Monday, June 9, 2008

Critique of Bernard Sena's Anarcho-fascism

This is a response to an essay I found using Google that I have since been unable to locate. However, the forum entry that I originally posted this as is now the 6th result in searches for "anarcho-fascism", so I figured I'd post it here on my blog as well.

Anarcho-fascism. Who’d a thunk it? Not only does Bernardo Sena get his definition of anarchy wrong, right off the bat, – invalidating his entire analysis – but he even gets the definition of fascism wrong. In an essay that itself attempts to describe (or perhaps invent) anarcho-fascism, that is the antithesis of impressive.

First, anarchy. According to Bernardo, anarchism is, “A non-political platform which derives from the ‘individual against the point of authority’ idea. Initially it is a philosophy which supports violence against those in power in order to achieve a peaceful existence in which individual man can live in free will and without the restraint of social laws or order.” This is a flawed denigration in more than one respect. First, anarchism has never been, and hopefully will never become, non-political. Anarchy is vehemently anti-political. There is a difference. Where politics is defined as the art of excluding people from affairs which properly concern them, an anarchist is not content to sit idly by like the merely unaffiliated. The anarchist is devoted to unaffiliation, not just theirs, but everyone else’s as well. Anarchism, it must be clarified, does not support violence against those in power. Anarchists might, but anarchism does not. Gandhi was a pacifist anarchist who aimed to abolish all violence, in fact. The role of violence in anarchism is a personal and undecided matter in general anarchist history. What all anarchists can agree on, is that the violence used in a coercive or forceful manner, in any anarchy, would not exist. And I believe I speak for every anarchist when I say that liberty – the goal of any anarchist – is the mother, not the daughter, of order; which would be anything but eliminated.

Second, fascism. According to Wikipedia, this oft-abused epithet means the following: an authoritarian political ideology (generally tied to a mass movement) that considers the individual subordinate to the interests of the state, party or society as a whole. But in Sena’s understanding, it means, “a philosophical and realistic perspective to society in which the majority are considered ignorant and thus must be either overthrown or controlled in a ruthless manner so as to preserve the further evolution of intelligence within the state and the progress of said state.”
Notice the very wide leeway of terms at our disposal. Majority, society, state. In actual fascism, the collective is all-important. Yet in Sena’s fascism, it must be “ruthlessly controlled” so as to preserve the state, which undeniably does what Thomas Paine warned us all the writers of his day were doing, so confusing society with state as to leave little or no difference between the two.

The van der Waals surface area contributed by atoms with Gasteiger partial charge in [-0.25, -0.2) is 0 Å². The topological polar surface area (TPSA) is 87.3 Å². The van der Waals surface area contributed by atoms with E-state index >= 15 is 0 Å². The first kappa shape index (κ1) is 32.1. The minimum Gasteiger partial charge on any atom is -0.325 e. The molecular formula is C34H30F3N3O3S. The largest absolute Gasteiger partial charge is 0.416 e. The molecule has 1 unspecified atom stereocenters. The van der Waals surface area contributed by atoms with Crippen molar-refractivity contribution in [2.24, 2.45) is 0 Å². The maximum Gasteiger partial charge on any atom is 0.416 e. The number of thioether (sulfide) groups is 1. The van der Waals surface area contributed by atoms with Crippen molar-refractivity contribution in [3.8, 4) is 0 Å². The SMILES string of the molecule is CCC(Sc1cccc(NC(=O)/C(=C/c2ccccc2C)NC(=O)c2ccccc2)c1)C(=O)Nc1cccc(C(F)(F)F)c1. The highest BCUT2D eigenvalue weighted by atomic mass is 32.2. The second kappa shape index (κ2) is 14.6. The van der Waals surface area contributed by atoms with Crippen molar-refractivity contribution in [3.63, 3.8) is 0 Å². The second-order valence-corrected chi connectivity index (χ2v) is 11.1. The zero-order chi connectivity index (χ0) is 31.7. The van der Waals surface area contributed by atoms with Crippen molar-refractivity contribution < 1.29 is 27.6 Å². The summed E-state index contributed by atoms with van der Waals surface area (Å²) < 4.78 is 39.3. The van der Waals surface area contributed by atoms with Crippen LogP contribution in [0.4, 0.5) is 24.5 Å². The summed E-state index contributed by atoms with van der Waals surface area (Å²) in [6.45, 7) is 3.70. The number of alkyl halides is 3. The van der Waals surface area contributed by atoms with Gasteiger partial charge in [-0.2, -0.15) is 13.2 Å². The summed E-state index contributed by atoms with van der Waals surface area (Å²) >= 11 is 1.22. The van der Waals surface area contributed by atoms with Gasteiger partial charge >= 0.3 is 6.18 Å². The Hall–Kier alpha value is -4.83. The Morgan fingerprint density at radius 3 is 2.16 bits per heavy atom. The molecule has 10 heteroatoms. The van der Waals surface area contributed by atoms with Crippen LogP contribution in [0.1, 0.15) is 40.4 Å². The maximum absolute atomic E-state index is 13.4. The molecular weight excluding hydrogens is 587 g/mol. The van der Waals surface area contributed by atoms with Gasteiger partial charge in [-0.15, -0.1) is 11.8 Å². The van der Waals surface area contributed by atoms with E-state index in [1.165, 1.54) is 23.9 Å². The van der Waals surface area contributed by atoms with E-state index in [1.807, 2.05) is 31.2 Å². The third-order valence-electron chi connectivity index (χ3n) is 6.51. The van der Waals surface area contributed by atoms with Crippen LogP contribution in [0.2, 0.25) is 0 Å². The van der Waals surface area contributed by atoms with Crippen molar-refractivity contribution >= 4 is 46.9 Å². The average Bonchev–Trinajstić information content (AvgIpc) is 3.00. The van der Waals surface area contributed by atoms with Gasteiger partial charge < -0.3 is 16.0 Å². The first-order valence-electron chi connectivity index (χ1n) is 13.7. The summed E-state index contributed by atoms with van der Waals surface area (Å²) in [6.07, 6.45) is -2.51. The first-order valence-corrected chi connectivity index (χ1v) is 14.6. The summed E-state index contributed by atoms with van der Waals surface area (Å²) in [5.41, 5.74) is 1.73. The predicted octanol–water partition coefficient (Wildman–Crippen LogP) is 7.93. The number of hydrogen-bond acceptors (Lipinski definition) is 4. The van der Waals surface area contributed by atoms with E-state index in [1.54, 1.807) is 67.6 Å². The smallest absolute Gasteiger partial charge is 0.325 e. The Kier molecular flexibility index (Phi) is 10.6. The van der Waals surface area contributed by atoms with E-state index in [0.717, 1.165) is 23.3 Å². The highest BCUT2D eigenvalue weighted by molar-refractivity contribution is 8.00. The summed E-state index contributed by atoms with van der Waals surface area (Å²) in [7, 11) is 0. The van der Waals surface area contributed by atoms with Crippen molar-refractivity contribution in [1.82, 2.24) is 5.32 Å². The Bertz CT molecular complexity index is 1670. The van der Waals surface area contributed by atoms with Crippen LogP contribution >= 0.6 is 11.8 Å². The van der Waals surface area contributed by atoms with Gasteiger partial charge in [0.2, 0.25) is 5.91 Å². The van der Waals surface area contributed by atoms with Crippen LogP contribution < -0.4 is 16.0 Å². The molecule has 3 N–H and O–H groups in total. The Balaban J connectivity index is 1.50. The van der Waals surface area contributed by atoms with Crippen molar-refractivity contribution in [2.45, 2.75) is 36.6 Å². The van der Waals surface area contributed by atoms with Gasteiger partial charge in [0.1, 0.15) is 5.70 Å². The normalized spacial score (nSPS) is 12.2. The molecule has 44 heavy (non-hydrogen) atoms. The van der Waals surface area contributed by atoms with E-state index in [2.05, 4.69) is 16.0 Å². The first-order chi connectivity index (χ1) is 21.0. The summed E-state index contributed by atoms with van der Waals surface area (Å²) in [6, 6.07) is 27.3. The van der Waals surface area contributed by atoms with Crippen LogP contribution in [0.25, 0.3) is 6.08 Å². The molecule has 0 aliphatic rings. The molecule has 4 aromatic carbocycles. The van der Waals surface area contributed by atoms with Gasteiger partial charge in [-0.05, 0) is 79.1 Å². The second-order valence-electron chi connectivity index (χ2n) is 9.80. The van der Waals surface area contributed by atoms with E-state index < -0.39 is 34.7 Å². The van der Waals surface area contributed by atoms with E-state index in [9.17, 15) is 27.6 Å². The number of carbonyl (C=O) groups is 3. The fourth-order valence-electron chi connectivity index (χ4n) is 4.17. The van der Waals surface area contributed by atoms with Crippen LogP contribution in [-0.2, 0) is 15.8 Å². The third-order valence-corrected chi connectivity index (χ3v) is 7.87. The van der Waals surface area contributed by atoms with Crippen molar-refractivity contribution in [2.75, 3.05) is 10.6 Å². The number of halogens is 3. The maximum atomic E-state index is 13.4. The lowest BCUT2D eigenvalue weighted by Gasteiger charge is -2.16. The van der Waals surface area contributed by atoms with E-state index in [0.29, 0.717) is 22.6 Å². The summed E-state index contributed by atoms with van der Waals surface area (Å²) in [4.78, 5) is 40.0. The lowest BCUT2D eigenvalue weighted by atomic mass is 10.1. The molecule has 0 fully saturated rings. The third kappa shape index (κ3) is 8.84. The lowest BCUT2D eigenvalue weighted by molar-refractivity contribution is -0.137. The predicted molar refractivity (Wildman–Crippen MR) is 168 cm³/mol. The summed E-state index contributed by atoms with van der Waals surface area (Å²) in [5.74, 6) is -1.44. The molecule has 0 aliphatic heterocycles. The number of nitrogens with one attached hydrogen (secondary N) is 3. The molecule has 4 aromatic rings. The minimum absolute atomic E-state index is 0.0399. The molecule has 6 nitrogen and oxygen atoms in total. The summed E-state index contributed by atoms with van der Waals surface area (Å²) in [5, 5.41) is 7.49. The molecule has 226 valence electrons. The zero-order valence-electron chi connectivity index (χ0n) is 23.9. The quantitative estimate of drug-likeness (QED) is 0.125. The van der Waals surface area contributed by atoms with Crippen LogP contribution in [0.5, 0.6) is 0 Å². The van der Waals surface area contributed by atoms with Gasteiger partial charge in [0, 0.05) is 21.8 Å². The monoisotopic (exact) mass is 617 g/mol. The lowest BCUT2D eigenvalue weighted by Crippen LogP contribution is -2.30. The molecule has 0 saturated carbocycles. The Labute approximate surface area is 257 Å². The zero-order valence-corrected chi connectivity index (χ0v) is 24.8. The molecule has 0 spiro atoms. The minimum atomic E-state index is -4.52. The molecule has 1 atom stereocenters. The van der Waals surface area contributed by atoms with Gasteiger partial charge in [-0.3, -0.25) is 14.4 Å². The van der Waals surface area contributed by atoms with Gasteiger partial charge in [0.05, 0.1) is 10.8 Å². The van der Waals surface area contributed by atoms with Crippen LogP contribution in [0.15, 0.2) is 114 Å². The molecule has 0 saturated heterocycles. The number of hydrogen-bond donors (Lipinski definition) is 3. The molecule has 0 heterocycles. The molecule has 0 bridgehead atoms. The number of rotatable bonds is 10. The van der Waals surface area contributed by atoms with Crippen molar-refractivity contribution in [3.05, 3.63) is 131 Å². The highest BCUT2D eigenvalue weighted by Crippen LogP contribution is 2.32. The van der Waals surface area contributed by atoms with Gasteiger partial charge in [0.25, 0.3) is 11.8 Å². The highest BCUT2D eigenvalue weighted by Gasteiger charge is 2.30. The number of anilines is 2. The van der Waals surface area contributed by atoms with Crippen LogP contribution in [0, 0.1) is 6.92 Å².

In this gigantic fallacy, the equation of nation with state with society with majority, the axiomatic truth held by the anarchist that the state is the parasite of society, is rendered meaningless by the fascist’s counter-assertion that the society is the parasite of the state.

So, anarcho-fascism is most accurately translated to mean the following – a belief that both the society and the state are parasites upon the anarcho-fascist himself. Anarcho-fascism is then the most extreme and repulsive egoism possible, one that is not characterized by a fundamental trust of all individuals, but by a fundamental suspicion.

Anarcho-fascism, then, is not as contradictory as some may claim. It is simply consistently horrifying, flying in the face of every intuition, history, and reality.

Sena, of course, uses the prefix of this neologism to represent the means to the base’s ends. Anarcho-fascism is supposedly anarchy achieved for the sake of fascism. Sena’s anarchy being chaos, destitution, and jungle law, achieved for the sake of what could more aptly be classified as extreme social Darwinism. The strong overtaking the weak, the intelligent outsmarting the stupid.

Sena then proceeds to administer the summation of his idiocy. “If anything, Anarchy and Fascism are more of a social doctrine or philosophy for life seeing as they both reject politics.” Needless to say, both assertions reek of pure ignorance on the part of the speaker. To claim that anarchy is apolitical is to fall for bourgeois lies, to claim that fascism is apolitical is beyond comprehension.

In closing, I would like to express SERIOUS concern for the health of the anarchist movement. These perversions, anarcho-fascism, - lump anarcho-capitalism in as well, if it suits you – and social Darwinist ideology, are anathema to historically valid anarchism and anarchist struggle. It’s not so much the absurdity of the ideas themselves, rather those idealist's appropriation of the anarchist name.

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